Outdoor adventure adds to offerings at North Country B&BBy DEBRA THORNBLAD
Special to the Sunday News
April 19. 2014 8:11PM
MILAN -- North Woods Rafting has passed from one Milan family into the hands of another. Over the winter, Lincoln Robertson and Heather Piche sold the 13-year-old business to Mark Peabody and Kim Hockmeyer, owners of the Mahoosuc Inn.
Peabody said Robertson and Piche had been talking about selling the business for a couple of years. They said they decided to buy it because they wanted to make sure North Woods Rafting stayed at the high level of service it had been under the Robertson/Piche ownership.
Peabody and Hockmeyer are sure they can continue to offer that service because for the couple, it's like coming home again. Both had parents who were very involved in white water rafting. Peabody's father was a white water guide with the Appalachian Mountain Club in the Worcester area for many years and continued to take on increasingly difficult challenges in northern Canada, including the Coppermine River.
Peabody was a white water enthusiast since he was a kid. He is a fifth generation North Country resident, with several past family members who worked for the Brown Company in Berlin. He worked in the woods logging for a few years.
In his youth, Peabody had a milk route and saved his money to buy an aluminum Grumin canoe from Catello's in Berlin, back when they sold small engines and other things besides music.
Hockmeyer's father, Wayne, started Northern Outdoors, of The Forks, Maine in 1976.
"They were pioneers in the white water business," Peabody said.
"The Androscoggin River is the perfect entrance to white water rafting for families," he added.
Northern Woods Rafting is the newest addition to the mix offered from the Mahoosuc Inn property, but it is far from the only activity available there.
When Peabody first bought the 85-plus-acre property just north of the Milan village in 1991, the dwelling was a duplex, and the barn was in danger of collapsing.
He went to work on the barn first, and the first outdoor activity offered was horseback riding. Peabody had previously offered horse boarding at Bell Hill farm in Stark. Over the years the barn was rebuilt to house not only horses, but three separate housing units that are now used by Peabody and Hockmeyer and other family members. There is also a banquet room for serving meals to guests.
Horses were, in fact, how Kim met Mark. She was looking for a place to board her horses and contacted him. They eventually married.
A few years ago, the large dwelling was no longer needed for the family. Renovations started, and the Mahoosuc Inn, a bed and breakfast, opened four years ago. It has six rooms with a capacity of 15 guests. There is also a full kitchen and a reading area with a fireplace on the main floor.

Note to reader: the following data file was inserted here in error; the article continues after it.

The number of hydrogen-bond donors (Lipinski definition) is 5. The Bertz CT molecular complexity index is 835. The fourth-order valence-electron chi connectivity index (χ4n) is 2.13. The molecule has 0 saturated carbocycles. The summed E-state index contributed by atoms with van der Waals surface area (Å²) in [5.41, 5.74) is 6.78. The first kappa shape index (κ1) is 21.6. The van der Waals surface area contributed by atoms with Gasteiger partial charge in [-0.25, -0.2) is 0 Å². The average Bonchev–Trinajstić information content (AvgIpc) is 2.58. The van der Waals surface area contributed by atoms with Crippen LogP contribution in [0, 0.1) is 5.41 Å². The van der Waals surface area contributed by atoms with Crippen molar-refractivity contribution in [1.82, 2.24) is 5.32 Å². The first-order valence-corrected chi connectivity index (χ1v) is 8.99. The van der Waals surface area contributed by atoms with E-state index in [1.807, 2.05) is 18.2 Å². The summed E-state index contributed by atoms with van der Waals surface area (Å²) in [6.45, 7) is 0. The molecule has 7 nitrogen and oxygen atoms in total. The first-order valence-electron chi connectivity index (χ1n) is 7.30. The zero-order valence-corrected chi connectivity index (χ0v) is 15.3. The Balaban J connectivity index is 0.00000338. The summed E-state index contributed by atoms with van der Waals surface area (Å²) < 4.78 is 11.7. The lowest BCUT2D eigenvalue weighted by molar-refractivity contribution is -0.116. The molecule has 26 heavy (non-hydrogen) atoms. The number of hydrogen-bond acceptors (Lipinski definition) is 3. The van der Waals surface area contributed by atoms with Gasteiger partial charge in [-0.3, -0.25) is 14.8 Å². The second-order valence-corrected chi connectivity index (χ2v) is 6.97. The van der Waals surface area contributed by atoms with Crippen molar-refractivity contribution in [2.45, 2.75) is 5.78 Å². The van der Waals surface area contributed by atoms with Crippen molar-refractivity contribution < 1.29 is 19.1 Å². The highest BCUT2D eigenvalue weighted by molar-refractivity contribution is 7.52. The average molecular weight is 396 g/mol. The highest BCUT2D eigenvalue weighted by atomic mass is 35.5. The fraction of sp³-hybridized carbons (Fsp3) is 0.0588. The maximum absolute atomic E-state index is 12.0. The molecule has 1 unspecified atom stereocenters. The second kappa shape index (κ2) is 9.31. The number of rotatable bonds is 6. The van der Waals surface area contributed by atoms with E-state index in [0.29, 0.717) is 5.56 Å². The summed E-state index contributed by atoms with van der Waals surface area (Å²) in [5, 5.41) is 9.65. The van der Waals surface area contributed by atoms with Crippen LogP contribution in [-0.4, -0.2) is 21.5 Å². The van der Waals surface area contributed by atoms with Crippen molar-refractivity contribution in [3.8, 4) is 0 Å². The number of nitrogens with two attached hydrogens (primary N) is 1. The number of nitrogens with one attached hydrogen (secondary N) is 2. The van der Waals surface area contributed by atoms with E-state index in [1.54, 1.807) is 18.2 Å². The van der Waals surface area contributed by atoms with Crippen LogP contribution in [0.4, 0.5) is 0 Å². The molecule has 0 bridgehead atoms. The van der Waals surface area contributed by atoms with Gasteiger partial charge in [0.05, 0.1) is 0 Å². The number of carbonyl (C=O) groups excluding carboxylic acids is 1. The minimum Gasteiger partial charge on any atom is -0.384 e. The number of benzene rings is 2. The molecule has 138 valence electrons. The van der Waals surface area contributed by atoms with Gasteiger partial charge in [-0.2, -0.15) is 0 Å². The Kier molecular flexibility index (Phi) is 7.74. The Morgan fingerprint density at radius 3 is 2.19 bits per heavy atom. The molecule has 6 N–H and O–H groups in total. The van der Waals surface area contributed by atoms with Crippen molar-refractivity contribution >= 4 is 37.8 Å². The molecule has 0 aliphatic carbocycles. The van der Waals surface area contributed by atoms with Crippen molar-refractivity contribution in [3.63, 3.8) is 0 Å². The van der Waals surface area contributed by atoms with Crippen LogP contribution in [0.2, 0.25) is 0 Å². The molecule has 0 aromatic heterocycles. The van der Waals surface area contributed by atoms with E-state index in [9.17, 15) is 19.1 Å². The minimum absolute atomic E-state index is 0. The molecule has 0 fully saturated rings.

Over the years the Peabody/Hockmeyer family has continued to build on the outdoor activities offered from the property.
"As we've been building the business, we've been building it with a real vision for outdoor recreation," Peabody said. "I firmly believe we have to provide a high quality experience to visitors who come to the north country."
Eleven horses are stabled on the property and are available for horseback riding. There are trails throughout the property.
Corridor 19, one of the main snowmobile corridors, runs right through the property. In exchange for using the land, the local snowmobile club grooms a trail right to the inn's door. Other winter activities include cross country skiing, hiking (year round) and dog sledding.
The hiking trails, he said, are open year-round and are free for the public to use.
In warmer seasons, entrance to the Ride the Wilds ATV trail is only a half-mile away, and there are plans to bring it closer, which will enable visitors to access it right from the property.
The property also boasts several gardens for those interested in gardening.
The entire property is pet friendly. They just ask that dogs stay on leashes until past the horse pasture areas.
Another new project about to get under way is the yurt ground. Peabody said he has been approved for 14 yurts and hopes to have four done by this fall. These will be available year round, will be heated by solar and gas and have small kitchens.
A small store is being planned for an area in the barn. They will be a full-scale outfitter for paddle sports. In addition, a small gift shop will offer things like T-shirts, and Hockmeyer will be offering homemade soaps, not only for people, but for dogs and horses as well.
They are also hoping to add special interest weekends, perhaps a learn to make beer event or quilt making. The Inn is also available for weddings.
With all that's going on, Peabody said he's decided to combine all of them under one business umbrella he's calling "Mahoosuc Outdoors." He expects that to be accomplished this month.
For more information, go to mahoosucinn.com, or call 449-6646.